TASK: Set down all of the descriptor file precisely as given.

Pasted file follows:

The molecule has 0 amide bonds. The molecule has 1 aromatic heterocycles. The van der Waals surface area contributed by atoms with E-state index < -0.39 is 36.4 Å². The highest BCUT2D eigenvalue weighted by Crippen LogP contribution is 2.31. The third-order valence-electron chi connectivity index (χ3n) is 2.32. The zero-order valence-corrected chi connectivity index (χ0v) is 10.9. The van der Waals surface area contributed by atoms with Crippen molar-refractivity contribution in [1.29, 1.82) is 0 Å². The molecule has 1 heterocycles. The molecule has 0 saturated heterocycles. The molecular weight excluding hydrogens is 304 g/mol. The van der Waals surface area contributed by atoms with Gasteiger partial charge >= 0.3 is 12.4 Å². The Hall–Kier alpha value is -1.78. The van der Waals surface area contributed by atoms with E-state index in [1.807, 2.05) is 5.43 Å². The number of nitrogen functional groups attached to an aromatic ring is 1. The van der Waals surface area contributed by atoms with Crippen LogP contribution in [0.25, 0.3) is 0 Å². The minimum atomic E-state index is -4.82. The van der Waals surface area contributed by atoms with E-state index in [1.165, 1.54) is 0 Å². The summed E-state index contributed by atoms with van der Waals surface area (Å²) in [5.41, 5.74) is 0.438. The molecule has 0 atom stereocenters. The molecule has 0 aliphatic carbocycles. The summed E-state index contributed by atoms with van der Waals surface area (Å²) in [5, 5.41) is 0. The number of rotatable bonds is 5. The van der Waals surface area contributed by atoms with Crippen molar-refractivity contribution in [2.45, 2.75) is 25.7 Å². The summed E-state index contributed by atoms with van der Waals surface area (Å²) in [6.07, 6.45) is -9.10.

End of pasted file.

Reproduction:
The molecule has 0 amide bonds. The molecule has 1 aromatic heterocycles. The van der Waals surface area contributed by atoms with E-state index < -0.39 is 36.4 Å². The highest BCUT2D eigenvalue weighted by Crippen LogP contribution is 2.31. The third-order valence-electron chi connectivity index (χ3n) is 2.32. The zero-order valence-corrected chi connectivity index (χ0v) is 10.9. The van der Waals surface area contributed by atoms with Crippen molar-refractivity contribution in [1.29, 1.82) is 0 Å². The molecule has 1 heterocycles. The molecule has 0 saturated heterocycles. The molecular weight excluding hydrogens is 304 g/mol. The van der Waals surface area contributed by atoms with Gasteiger partial charge >= 0.3 is 12.4 Å². The Hall–Kier alpha value is -1.78. The van der Waals surface area contributed by atoms with E-state index in [1.807, 2.05) is 5.43 Å². The number of nitrogen functional groups attached to an aromatic ring is 1. The van der Waals surface area contributed by atoms with Crippen LogP contribution in [0.25, 0.3) is 0 Å². The minimum atomic E-state index is -4.82. The van der Waals surface area contributed by atoms with E-state index in [1.165, 1.54) is 0 Å². The summed E-state index contributed by atoms with van der Waals surface area (Å²) in [5.41, 5.74) is 0.438. The molecule has 0 atom stereocenters. The molecule has 0 aliphatic carbocycles. The summed E-state index contributed by atoms with van der Waals surface area (Å²) in [5, 5.41) is 0. The number of rotatable bonds is 5. The van der Waals surface area contributed by atoms with Crippen molar-refractivity contribution in [2.45, 2.75) is 25.7 Å². The summed E-state index contributed by atoms with van der Waals surface area (Å²) in [6.07, 6.45) is -9.10.